a half of flour and four eggs, half a teaspoonful of soda, large spoon
cream of tartar; stir butter and sugar together and add the beaten
yolks of the eggs, then the milk, then flavoring and the whites. Put
cream of tartar in flour and add last. Bake in buttered gem-pans, or
drop the batter, a teaspoonful at a time, in rows on flat buttered

To this recipe may be added a cup of English currants or chopped
raisins; and also another variety of cake may be made by adding a half
cup citron sliced and floured, a half cupful of chopped almonds and
lemon extract.


One cup powdered sugar, one-half cup of butter creamed with the sugar,
one-half cup of milk, four eggs, the whites only, whipped light, two
and one-half cups prepared flour. Bitter almond flavoring, spinach
juice and cochineal. Cream the butter and sugar; add the milk,
flavoring, the whites and flour. Divide the batter into three parts.
Bruise and pound a few leaves of spinach in a thin muslin bag until
you can express the juice. Put a few drops of this into one portion of
the batter, color another with cochineal, leaving the third white. Put
a little of each into small, round pans or cups, giving a light stir
to each color as you add the next. This will vein the cakes prettily.
Put the white between the pink and green, that the tints may show
better. If you can get pistachio nuts to pound up for the green, the
cakes will be much nicer. Ice on sides and top.


One cupful each of butter and sweet milk and half a cup of cornstarch,
two cupfuls each of sugar and flour, the whites of five eggs beaten to
a stiff froth, two teaspoonfuls of cream of tartar and one of soda;
flavor to taste. Bake in gem-tins or patty-pans.


Beat to a froth three eggs and one teacup of sugar; stir into this one
heaping coffeecup of flour, in which one teaspoonful of cream of
tartar and half a teaspoonful of saleratus are thoroughly mixed.
Flavor with lemon. Butter tin sheets with washed butter and drop in
teaspoonfuls about three inches apart. Bake instantly in a very quick
oven. Watch closely as they will burn easily. Serve with ice cream.


Put nine tablespoonfuls of fine white sugar into a bowl and put the
bowl into hot water to heat the sugar; when the sugar is thoroughly
heated, break nine eggs into the bowl and beat them quickly until they
become a little warm and rather thick; then take the bowl from the
water and continue beating until it is nearly or quite cold; now stir
in lightly nine tablespoonfuls of sifted flour; then with a paper
funnel, or something of the kind, lay this mixture out upon papers, in
biscuits three inches long and half an inch thick, in the form of
fingers; sift sugar over the biscuits and bake them upon tins to a
light brown; when they are done and cold, remove them from the papers,
by wetting them on the back; dry them and they are ready for use. They
are often used in making Charlotte Russe.


Puff paste, jam of any kind, the white of an egg, sifted sugar.

Roll the paste out thin; put half of it on a baking sheet or tin, and
spread equally over it apricot, greengage, or any preserve that may be
preferred. Lay over this preserve another thin paste, press the edges
together all round, and mark the paste in lines with a knife on the
surface, to show where to cut it when baked. Bake from twenty minutes
to half an hour; and, a short time before being done, take the pastry
out of the oven, brush it over with the white of an egg, sift over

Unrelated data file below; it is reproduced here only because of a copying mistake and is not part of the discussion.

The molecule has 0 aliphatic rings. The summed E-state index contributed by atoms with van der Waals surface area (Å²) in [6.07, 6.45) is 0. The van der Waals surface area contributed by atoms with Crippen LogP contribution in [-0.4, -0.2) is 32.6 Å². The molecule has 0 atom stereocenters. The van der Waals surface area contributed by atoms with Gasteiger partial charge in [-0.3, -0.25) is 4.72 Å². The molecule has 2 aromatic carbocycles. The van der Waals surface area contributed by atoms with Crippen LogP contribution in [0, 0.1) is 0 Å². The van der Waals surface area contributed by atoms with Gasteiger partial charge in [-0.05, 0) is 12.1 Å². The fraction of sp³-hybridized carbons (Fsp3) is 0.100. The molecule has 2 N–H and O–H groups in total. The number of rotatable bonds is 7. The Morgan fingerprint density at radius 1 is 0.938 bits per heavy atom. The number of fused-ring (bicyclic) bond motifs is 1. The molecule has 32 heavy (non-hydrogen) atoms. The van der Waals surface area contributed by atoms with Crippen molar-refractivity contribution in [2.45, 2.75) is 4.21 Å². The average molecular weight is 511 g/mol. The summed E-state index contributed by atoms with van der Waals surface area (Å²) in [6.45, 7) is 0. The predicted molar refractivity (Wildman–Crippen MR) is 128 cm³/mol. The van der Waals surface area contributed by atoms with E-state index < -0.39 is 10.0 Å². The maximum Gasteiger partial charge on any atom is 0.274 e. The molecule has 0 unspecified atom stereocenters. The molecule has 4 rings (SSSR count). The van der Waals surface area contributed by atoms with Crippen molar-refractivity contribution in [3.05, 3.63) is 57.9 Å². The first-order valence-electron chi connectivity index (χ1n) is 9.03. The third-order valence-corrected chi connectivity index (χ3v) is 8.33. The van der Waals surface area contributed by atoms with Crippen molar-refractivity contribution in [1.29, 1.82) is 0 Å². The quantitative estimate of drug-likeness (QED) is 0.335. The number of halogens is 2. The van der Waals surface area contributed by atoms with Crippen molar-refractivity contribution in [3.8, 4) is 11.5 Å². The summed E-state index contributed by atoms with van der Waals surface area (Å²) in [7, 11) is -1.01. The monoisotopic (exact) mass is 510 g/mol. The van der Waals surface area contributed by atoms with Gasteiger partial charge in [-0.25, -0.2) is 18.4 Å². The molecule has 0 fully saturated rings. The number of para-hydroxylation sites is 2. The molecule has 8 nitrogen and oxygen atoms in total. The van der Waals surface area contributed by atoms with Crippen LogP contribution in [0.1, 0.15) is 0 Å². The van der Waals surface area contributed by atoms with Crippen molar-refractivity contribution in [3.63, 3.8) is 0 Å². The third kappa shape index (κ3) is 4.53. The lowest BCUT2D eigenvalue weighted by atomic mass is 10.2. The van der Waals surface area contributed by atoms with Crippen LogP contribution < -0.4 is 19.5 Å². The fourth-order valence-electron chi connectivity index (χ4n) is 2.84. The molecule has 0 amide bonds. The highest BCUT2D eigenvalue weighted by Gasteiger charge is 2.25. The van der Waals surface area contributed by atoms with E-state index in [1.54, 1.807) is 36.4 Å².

pounded sugar and put it back in the oven to color. When cold, cut it
into strips; pile these on a dish pyramidically and serve.

This may be made of jelly-cake dough, and, after baking, allowed to
cool before spreading with the preserve; either way is good, as well
as fanciful.


One cup of powdered sugar, half a cup of butter, two tablespoonfuls of
lemon juice, three whole eggs and three yolks, beaten separately,
three cups of sifted flour. Put this all together with half a
teaspoonful of soda dissolved in a tablespoonful of milk. If it is too
stiff to roll out, add just enough more milk. Roll it a quarter of an
inch thick and cut it out with any tin cutter. Place the cakes in a
pan slightly greased and color the tops with beaten egg and milk, with
some chopped almonds over them. Bake in a rather quick oven.


Stir one cup of powdered white sugar and one-half cup of butter
together, till perfectly light; beat the yolks of three eggs till very
thick and smooth; sift three cups of flour and stir it into the beaten
eggs with the butter and sugar; add a teaspoonful of mixed spice
(nutmeg, mace and cinnamon) and half a glass of rose-water or wine;
stir the whole well and lay it on your paste-board, which must first
be sprinkled with flour; if you find it so moist as to be
unmanageable, throw in a little more flour; spread the dough into a
sheet about half an inch thick and cut it out in round cakes with a
biscuit-cutter; lay them in buttered pans and bake about five or six
minutes; when cold, spread over the surface of each cake a liquor of
fruit jelly or marmalade; then beat the whites of three or four eggs
till they stand alone; beat into the froth, by degrees, a sufficiency
of powdered loaf sugar to make it as thick as icing; flavor with a few
drops of strong essence of lemon, and with a spoon heap it up on each
cake, making it high in the centre; put the cakes into a cool oven,
and as soon as the tops are colored a pale brown, take them out.


One cup of sugar and half a cup of butter beaten to a smooth cream;
add three well-beaten eggs, a teaspoonful of vanilla extract, four
cups of sifted flour, one cup of raisins and one of currants, half of
a teaspoonful of baking soda dissolved in a little water, and milk
enough to make a stiff batter; drop this batter in drops on
well-buttered tins and bake in a _quick_ oven.